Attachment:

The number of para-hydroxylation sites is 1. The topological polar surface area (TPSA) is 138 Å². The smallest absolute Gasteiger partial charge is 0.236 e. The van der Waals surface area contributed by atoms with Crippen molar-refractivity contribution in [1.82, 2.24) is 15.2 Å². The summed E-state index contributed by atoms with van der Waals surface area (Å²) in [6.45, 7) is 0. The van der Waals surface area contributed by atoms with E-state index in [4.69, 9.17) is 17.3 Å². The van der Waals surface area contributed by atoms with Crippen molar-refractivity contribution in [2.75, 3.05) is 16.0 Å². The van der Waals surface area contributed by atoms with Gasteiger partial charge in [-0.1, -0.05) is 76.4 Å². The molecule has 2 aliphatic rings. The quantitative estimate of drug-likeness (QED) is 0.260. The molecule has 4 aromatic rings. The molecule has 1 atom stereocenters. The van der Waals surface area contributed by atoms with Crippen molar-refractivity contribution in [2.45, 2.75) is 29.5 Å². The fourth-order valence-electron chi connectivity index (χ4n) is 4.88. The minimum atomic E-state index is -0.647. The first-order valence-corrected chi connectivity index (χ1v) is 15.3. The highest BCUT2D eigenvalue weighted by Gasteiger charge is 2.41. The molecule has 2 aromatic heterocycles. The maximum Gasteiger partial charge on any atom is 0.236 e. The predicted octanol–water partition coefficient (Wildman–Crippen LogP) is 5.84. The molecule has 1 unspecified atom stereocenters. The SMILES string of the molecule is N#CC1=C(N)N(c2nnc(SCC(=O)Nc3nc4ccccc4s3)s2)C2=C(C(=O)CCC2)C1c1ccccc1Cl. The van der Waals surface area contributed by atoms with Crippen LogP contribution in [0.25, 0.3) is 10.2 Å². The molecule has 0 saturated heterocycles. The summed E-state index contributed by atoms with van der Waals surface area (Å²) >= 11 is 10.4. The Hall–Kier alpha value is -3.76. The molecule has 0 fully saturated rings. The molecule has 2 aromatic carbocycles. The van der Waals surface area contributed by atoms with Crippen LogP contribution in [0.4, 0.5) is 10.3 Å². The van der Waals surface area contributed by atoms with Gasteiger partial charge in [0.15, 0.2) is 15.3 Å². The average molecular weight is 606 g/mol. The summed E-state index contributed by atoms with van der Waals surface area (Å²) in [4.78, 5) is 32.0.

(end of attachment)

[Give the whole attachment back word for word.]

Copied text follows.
The number of para-hydroxylation sites is 1. The topological polar surface area (TPSA) is 138 Å². The smallest absolute Gasteiger partial charge is 0.236 e. The van der Waals surface area contributed by atoms with Crippen molar-refractivity contribution in [1.82, 2.24) is 15.2 Å². The summed E-state index contributed by atoms with van der Waals surface area (Å²) in [6.45, 7) is 0. The van der Waals surface area contributed by atoms with E-state index in [4.69, 9.17) is 17.3 Å². The van der Waals surface area contributed by atoms with Crippen molar-refractivity contribution in [2.75, 3.05) is 16.0 Å². The van der Waals surface area contributed by atoms with Gasteiger partial charge in [-0.1, -0.05) is 76.4 Å². The molecule has 2 aliphatic rings. The quantitative estimate of drug-likeness (QED) is 0.260. The molecule has 4 aromatic rings. The molecule has 1 atom stereocenters. The van der Waals surface area contributed by atoms with Crippen molar-refractivity contribution in [2.45, 2.75) is 29.5 Å². The fourth-order valence-electron chi connectivity index (χ4n) is 4.88. The minimum atomic E-state index is -0.647. The first-order valence-corrected chi connectivity index (χ1v) is 15.3. The highest BCUT2D eigenvalue weighted by Gasteiger charge is 2.41. The molecule has 2 aromatic heterocycles. The maximum Gasteiger partial charge on any atom is 0.236 e. The predicted octanol–water partition coefficient (Wildman–Crippen LogP) is 5.84. The molecule has 1 unspecified atom stereocenters. The SMILES string of the molecule is N#CC1=C(N)N(c2nnc(SCC(=O)Nc3nc4ccccc4s3)s2)C2=C(C(=O)CCC2)C1c1ccccc1Cl. The van der Waals surface area contributed by atoms with Crippen LogP contribution in [0.25, 0.3) is 10.2 Å². The molecule has 0 saturated heterocycles. The summed E-state index contributed by atoms with van der Waals surface area (Å²) >= 11 is 10.4. The Hall–Kier alpha value is -3.76. The molecule has 0 fully saturated rings. The molecule has 2 aromatic carbocycles. The van der Waals surface area contributed by atoms with Crippen LogP contribution in [0.4, 0.5) is 10.3 Å². The van der Waals surface area contributed by atoms with Gasteiger partial charge in [0.15, 0.2) is 15.3 Å². The average molecular weight is 606 g/mol. The summed E-state index contributed by atoms with van der Waals surface area (Å²) in [4.78, 5) is 32.0.